Thermo Fisher revenue climbs 22% for 2021, buoyed by product launches and the year’s biggest buyout

Thermo Fisher revenue climbs 22% for 2021, buoyed by product launches and the year’s biggest buyout

They say you have to spend money to make money, and that definitely proved true for Thermo Fisher Scientific in 2021.

At the end of a year that saw it pour $24 billion into strategic acquisitions and another $2.5 billion into building out the physical footprint and technical capabilities of its manufacturing plants, the medtech giant saw its annual revenue stretch to $39.21 billion, an increase of 22% compared to 2020’s full-year earnings.

The surge in revenue came in large part from new product launches and sales of Thermo Fisher’s existing offerings, including its COVID-19 diagnostics, which brought in $9.23 billion alone throughout the year. The company’s many acquisitions also chipped in, with 3% of the year’s earnings growth linked to its buyouts.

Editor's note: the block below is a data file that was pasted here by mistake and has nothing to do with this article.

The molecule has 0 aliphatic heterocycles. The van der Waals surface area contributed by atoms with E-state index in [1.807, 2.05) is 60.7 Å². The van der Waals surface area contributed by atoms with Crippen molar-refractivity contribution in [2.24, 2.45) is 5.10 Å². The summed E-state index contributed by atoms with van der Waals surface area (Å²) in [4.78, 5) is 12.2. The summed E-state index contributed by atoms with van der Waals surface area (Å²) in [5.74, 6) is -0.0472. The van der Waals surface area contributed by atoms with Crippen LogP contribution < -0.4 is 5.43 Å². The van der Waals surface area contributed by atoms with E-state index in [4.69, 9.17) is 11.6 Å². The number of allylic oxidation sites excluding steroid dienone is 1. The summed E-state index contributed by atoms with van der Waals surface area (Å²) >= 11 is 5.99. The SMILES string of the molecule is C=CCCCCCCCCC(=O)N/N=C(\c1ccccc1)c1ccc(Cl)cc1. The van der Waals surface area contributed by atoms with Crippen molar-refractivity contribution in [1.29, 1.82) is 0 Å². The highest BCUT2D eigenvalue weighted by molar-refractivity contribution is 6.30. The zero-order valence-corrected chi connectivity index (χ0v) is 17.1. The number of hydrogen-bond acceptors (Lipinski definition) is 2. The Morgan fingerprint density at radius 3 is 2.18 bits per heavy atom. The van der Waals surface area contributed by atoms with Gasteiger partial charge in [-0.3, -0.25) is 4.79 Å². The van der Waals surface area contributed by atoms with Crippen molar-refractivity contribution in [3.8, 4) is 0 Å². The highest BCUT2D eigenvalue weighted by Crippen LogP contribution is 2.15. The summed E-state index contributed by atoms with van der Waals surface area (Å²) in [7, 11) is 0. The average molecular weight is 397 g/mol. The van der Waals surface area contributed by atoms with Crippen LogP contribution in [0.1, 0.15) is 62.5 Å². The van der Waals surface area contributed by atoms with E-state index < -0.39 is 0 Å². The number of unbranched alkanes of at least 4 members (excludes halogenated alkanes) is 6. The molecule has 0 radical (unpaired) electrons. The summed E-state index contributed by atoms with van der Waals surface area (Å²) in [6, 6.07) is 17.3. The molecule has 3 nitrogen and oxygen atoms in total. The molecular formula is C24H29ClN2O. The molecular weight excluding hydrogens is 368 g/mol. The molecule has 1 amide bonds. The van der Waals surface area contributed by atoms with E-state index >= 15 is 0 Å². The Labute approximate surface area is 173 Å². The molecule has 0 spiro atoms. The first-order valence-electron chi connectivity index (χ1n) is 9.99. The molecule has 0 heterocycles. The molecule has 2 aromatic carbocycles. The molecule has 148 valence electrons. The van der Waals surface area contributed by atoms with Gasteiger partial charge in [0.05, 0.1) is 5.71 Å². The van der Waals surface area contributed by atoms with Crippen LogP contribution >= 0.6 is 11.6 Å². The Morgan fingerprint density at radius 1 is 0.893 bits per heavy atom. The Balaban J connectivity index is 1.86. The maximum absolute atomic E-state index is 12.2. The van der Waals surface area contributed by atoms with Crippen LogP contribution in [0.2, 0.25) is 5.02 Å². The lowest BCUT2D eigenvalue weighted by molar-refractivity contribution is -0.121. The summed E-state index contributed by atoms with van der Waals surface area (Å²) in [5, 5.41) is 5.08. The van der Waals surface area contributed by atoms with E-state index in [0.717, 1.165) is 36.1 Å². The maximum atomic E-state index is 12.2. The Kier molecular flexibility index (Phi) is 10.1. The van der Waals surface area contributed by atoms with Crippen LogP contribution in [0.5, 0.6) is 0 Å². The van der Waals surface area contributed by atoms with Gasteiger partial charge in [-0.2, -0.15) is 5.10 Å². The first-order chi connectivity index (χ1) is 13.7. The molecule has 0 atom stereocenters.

That “outstanding” 2021 exceeded Thermo Fisher’s own estimates, CEO Marc Casper said in a statement and sends the company into 2022 backed by “great momentum”—and a plan to continue reaping the rewards that come with introducing new products and snapping up M&A targets.

Thermo Fisher’s shopping habits had a particularly outsize effect on its earnings for the fourth quarter of 2021. During that period, even as total sales grew only 1% year over year to $10.7 billion—set back by a 4% drop in organic revenue—the company’s acquisitions increased earnings by 6%.

That jump can likely be attributed to the fact that Thermo Fisher closed a pair of acquisitions, including the largest of the year for the entire medtech sector, during the course of the quarter, enabling it to begin cashing in on the new additions to its business.

The smaller of the two closed just in the nick of time, on Dec. 30. In that case, Thermo Fisher put down $1.85 billion for PeproTech, which provides recombinant proteins to biopharma researchers for the development of cell and gene therapies, cellular research models and more. The New Jersey-based target was promptly folded into its buyer’s life sciences solutions business.

That deal closed just a few weeks after the year’s biggest: the $17.4 billion buyout of international contract research giant PPD, which joined the laboratory products and services segment. At the time, Thermo Fisher said the supersized transaction would add $1.50 to its earnings per share in 2022 while contributing approximately $125 million in synergies by the third year after the close of the deal.

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